earnestness shall no longer be a virtue, and no one shall be taken seriously if he can’t make fun of himself;

death and money shall lose their magical powers, and neither demise nor fortune shall make a virtuous gentleman of a rat;

no one shall be considered a hero or a fool, for doing what he believes is right instead of what will serve him best;

the world shall not wage war on the poor, rather on poverty, and the arms industry shall have no alternative but to declare bankruptcy;

food shall not be a commodity, nor shall communications be a business, because food and communication are human rights;

no one shall die of hunger because no one shall die from overeating;

street children shall not be treated like garbage because there shall be no street children;

rich kids shall not be treated like gold because there shall be no rich kids;

education shall not be the privilege of those who can pay;

the police shall not be the curse of those who cannot pay;

justice and liberty, siamese twins condemned to live apart, shall meet again and be reunited, back to back;

a woman, a black woman, shall be president of Brazil, and another black woman shall be president of the United States; an Indian woman shall govern Guatemala and another Peru;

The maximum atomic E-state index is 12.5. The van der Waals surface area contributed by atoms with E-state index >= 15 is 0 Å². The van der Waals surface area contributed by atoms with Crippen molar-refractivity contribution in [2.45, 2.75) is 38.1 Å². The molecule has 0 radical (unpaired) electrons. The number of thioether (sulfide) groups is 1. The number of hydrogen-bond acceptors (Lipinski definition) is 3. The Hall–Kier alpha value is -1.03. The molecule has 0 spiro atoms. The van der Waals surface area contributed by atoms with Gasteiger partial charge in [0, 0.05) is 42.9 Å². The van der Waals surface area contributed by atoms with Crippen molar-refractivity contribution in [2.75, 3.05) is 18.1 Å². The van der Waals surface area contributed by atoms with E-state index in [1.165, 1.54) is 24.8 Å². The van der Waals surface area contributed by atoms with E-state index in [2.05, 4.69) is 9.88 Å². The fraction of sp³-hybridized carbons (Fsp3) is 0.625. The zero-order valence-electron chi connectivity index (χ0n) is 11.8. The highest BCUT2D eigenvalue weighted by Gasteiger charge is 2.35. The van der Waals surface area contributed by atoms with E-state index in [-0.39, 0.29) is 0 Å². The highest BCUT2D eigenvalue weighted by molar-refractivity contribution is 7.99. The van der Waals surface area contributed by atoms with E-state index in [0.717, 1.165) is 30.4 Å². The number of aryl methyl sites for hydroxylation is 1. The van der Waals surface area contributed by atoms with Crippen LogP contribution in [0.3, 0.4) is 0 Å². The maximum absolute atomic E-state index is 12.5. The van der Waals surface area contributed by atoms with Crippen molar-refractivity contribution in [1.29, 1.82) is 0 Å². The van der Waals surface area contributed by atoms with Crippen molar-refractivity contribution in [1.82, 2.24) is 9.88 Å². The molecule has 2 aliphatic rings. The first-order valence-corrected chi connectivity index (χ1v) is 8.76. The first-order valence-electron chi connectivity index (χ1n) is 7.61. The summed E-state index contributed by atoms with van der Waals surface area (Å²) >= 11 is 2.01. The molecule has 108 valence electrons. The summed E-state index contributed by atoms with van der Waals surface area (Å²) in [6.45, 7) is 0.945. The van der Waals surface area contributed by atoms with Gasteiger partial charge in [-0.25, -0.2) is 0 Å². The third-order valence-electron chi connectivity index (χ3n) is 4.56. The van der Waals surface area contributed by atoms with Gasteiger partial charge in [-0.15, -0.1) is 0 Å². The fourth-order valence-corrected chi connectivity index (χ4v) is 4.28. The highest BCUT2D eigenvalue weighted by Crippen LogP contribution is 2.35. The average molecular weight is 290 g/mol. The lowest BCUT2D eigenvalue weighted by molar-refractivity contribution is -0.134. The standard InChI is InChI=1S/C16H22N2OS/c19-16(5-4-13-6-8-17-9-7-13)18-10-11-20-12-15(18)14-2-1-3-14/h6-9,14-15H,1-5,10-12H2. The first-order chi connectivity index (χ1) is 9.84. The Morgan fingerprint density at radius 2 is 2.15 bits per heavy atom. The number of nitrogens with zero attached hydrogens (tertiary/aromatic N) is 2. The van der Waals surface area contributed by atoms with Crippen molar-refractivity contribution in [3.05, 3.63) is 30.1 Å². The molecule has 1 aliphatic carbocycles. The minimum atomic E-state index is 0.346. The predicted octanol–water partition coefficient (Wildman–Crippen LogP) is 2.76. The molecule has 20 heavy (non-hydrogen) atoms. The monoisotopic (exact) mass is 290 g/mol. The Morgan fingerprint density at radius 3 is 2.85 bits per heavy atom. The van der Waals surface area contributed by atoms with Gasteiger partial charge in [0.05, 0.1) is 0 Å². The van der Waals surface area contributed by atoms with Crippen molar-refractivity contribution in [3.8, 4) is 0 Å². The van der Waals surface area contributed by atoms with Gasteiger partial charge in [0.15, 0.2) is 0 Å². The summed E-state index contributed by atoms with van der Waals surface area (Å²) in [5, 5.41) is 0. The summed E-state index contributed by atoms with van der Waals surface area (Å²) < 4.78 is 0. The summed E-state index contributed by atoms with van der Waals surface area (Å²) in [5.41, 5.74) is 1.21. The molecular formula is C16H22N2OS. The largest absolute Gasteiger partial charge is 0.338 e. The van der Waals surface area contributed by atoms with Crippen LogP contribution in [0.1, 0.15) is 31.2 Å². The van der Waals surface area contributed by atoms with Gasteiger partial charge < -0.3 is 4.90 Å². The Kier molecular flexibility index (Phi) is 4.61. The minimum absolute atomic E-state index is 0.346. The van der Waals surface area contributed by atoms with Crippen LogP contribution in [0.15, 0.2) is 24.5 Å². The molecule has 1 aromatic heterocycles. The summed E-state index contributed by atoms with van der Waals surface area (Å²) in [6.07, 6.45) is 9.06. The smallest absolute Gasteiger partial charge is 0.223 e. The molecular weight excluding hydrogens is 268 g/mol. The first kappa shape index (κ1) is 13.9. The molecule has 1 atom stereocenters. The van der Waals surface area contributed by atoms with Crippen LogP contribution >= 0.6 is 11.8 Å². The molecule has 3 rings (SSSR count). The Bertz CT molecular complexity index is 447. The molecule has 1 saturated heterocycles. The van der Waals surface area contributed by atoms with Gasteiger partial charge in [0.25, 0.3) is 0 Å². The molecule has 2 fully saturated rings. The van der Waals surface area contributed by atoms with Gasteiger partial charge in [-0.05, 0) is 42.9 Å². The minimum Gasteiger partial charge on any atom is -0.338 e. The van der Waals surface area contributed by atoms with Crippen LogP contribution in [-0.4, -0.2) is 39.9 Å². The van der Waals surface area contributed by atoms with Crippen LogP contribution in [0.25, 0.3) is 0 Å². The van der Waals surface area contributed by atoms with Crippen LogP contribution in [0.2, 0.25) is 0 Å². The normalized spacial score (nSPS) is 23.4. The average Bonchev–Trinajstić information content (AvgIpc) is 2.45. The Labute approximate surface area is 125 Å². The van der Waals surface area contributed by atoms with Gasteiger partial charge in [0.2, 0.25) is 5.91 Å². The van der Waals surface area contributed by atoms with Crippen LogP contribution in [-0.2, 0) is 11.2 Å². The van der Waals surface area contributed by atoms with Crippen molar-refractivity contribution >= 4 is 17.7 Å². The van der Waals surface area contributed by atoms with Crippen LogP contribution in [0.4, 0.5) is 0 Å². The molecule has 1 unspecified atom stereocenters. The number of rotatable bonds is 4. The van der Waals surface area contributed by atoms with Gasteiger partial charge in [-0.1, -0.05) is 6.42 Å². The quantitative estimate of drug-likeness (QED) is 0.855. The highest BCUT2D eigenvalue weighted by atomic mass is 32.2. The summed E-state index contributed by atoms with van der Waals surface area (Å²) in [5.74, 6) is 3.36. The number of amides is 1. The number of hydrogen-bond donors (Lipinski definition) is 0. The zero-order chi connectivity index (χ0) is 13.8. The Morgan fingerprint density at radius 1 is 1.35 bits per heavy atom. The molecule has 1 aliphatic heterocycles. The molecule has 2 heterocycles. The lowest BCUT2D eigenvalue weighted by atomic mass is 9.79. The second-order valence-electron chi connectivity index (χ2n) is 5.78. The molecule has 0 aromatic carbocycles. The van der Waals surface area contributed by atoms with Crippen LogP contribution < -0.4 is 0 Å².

in Argentina, the crazy women of the Plaza de Mayo shall be held up as examples of mental health, because they refused to forget in a time of obligatory amnesia;

the Church, holy mother, shall correct the typos on the tablets of Moses and the sixth commandment shall dictate the celebration of the body;

the Church shall also proclaim another commandment, the one God forgot: “You shall love nature, to which you belong”;

clothed with forests shall be the deserts of the world and of the soul;

the despairing shall be paired and the lost shall be found, for they are the ones who despaired and lost their way from so much lonely seeking;

we shall be compatriots and contemporaries of all who have a yearning for justice and beauty, no matter where they were born or when they lived, because the borders of geography and time shall cease to exist;

perfection shall remain the boring privilege of the gods; while in our bungling messy world every night shall be lived as if it were the last, and every day as if it were the first.

Translated from the Spanish by Mark Fried.

Mark Fried has translated several of Eduard Galeano’s books and other works of Latin American literature. He lives in Ottawa, Canada.

—Eduardo Galeano is the author of 13 books, including the epic trilogy Memory of Fire and the classic history Open Veins of Latin America. He was the first recipient of the Lannan Prize for Cultural Freedom in 1999, and resides in Montevideo, Uruguay. His latest work, Upside Down: A Primer for the Looking-Glass World, will be published by Metropolitan Books in 2000.



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Arkadija : The Right to Dream, Eduardo Galeano
The Right to Dream, Eduardo Galeano